In computer science, a space–time or time–memory tradeoff is a situation where the memory use can be reduced at the cost of slower program execution (and, conversely, the computation time can be reduced at the cost of increased memory use). As the relative costs of CPU cycles, RAM space, and hard drive space change—hard drive space has for some time been getting cheaper at a much faster rate than other components of computers—the appropriate choices for space–time tradeoffs have changed radically. Often, by exploiting a space–time tradeoff, a program can be made to run much faster.
The basic idea of time–memory tradeoff goes back to the earliest time of evolution, since basically using knowledge instead of brute-force trials, and encoding reflex reactions in the DNA to avoid the organism to have to "calculate", i.e., think how to react, in time-critical situations, are examples of this. More specifically to the use in computers, look-up tables (and in particular, e.g., storing coefficients of power series for transcendental functions) have been implemented since the very earliest operating systems.
 Types of tradeoff
 Lookup tables vs. recalculation
The most common situation is an algorithm involving a lookup table: an implementation can include the entire table, which reduces computing time, but increases the amount of memory needed, or it can compute table entries as needed, increasing computing time, but reducing memory requirements.
 Compressed vs. uncompressed data
A space–time tradeoff can be applied to the problem of data storage. If data is stored uncompressed, it takes more space but less time than if the data were stored compressed (since compressing the data reduces the amount of space it takes, but it takes time to run the decompression algorithm). Depending on the particular instance of the problem, either way is practical.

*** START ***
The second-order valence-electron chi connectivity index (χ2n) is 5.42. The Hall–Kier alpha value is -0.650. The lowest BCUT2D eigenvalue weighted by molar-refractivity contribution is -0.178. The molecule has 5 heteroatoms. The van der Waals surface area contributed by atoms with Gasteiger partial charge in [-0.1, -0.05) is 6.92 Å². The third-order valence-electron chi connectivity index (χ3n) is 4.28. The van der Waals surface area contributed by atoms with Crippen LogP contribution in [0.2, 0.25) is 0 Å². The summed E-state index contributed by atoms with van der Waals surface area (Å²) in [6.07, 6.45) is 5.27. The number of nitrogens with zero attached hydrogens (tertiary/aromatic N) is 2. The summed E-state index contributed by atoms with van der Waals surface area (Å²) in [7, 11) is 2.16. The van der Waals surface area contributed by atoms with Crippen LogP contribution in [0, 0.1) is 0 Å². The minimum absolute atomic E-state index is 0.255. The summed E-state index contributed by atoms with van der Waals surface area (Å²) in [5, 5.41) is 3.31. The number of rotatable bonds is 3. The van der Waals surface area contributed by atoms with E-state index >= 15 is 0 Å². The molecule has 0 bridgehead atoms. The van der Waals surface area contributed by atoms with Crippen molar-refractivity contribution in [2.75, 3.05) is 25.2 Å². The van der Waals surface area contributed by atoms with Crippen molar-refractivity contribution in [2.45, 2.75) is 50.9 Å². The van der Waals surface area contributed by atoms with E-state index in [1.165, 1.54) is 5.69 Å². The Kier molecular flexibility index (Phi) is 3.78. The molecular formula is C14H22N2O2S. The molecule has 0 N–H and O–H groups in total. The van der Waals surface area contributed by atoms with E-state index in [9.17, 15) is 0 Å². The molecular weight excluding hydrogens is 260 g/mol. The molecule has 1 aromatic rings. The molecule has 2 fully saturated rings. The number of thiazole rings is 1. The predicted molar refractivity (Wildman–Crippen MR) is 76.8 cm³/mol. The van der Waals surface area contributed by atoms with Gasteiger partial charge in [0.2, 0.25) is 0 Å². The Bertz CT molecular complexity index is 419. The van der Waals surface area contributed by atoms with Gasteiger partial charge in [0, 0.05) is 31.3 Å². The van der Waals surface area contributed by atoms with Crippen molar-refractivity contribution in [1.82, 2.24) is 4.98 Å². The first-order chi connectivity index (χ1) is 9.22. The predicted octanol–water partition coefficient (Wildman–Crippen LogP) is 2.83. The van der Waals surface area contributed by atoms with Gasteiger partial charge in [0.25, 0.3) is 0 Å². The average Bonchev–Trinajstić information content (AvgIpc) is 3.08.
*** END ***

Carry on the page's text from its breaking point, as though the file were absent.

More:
Re-rendering vs. stored images
Storing only the LaTeX source and rendering it as an image every time the page is requested would be trading time for space; more time used, but less space. Rendering the image when the page is changed and storing the rendered images would be trading space for time; more space used, but less time. This technique is more generally known as caching. Note that there are also rare instances where it is possible to directly work with compressed data, such as in the case of compressed bitmap indices, where it is faster to work with compression than without compression.
 Smaller code vs. loop unrolling
Larger code size can be traded for higher program speed when applying loop unrolling. This technique makes the code longer for each iteration of a loop, but saves the computation time required for jumping back to the beginning of the loop at the end of each iteration.
 Other examples
Algorithms that also make use of space–time tradeoffs include:
- Baby-step giant-step algorithm for calculating discrete logarithms
- Rainbow tables in cryptography, where the adversary is trying to do better than the exponential time required for a brute-force attack. Rainbow tables use partially precomputed values in the hash space of a cryptographic hash function to crack passwords in minutes instead of weeks. Decreasing the size of the rainbow table increases the time required to iterate over the hash space.
- The meet-in-the-middle attack uses a space–time tradeoff to find the cryptographic key in only encryptions (and space) versus the expected encryptions (but only space) of the naive attack.
- Dynamic programming, where the time complexity of a problem can be reduced significantly by using more memory.
 See also
- Philippe Oechslin: Making a Faster Cryptanalytic Time-Memory Trade-Off.
- Once Upon a Time-Memory Tradeoff.
- Hellman, Martin (July 1980). "A Cryptanalytic Time-Memory Tradeoff". IEEE Transactions on Information Theory 26 (4): 401–406.